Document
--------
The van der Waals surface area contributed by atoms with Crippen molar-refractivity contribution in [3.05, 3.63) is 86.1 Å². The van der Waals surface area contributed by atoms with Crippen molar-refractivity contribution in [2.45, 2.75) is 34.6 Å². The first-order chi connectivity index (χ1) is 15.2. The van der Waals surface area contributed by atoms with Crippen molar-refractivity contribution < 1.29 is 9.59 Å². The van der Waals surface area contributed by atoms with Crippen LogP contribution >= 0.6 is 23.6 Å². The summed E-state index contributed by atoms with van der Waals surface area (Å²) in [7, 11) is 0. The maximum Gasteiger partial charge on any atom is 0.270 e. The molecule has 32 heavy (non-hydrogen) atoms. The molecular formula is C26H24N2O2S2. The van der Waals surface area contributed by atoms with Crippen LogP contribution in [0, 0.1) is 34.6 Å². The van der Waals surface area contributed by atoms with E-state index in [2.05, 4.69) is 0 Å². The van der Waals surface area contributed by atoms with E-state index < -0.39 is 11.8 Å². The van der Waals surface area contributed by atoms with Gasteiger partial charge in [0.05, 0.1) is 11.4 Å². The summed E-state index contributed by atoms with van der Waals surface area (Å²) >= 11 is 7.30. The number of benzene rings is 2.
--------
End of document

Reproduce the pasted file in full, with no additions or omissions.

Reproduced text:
The van der Waals surface area contributed by atoms with Crippen molar-refractivity contribution in [3.05, 3.63) is 86.1 Å². The van der Waals surface area contributed by atoms with Crippen molar-refractivity contribution in [2.45, 2.75) is 34.6 Å². The first-order chi connectivity index (χ1) is 15.2. The van der Waals surface area contributed by atoms with Crippen molar-refractivity contribution < 1.29 is 9.59 Å². The van der Waals surface area contributed by atoms with Crippen LogP contribution >= 0.6 is 23.6 Å². The summed E-state index contributed by atoms with van der Waals surface area (Å²) in [7, 11) is 0. The maximum Gasteiger partial charge on any atom is 0.270 e. The molecule has 32 heavy (non-hydrogen) atoms. The molecular formula is C26H24N2O2S2. The van der Waals surface area contributed by atoms with Crippen LogP contribution in [0, 0.1) is 34.6 Å². The van der Waals surface area contributed by atoms with E-state index in [2.05, 4.69) is 0 Å². The van der Waals surface area contributed by atoms with E-state index < -0.39 is 11.8 Å². The van der Waals surface area contributed by atoms with Gasteiger partial charge in [0.05, 0.1) is 11.4 Å². The summed E-state index contributed by atoms with van der Waals surface area (Å²) >= 11 is 7.30. The number of benzene rings is 2.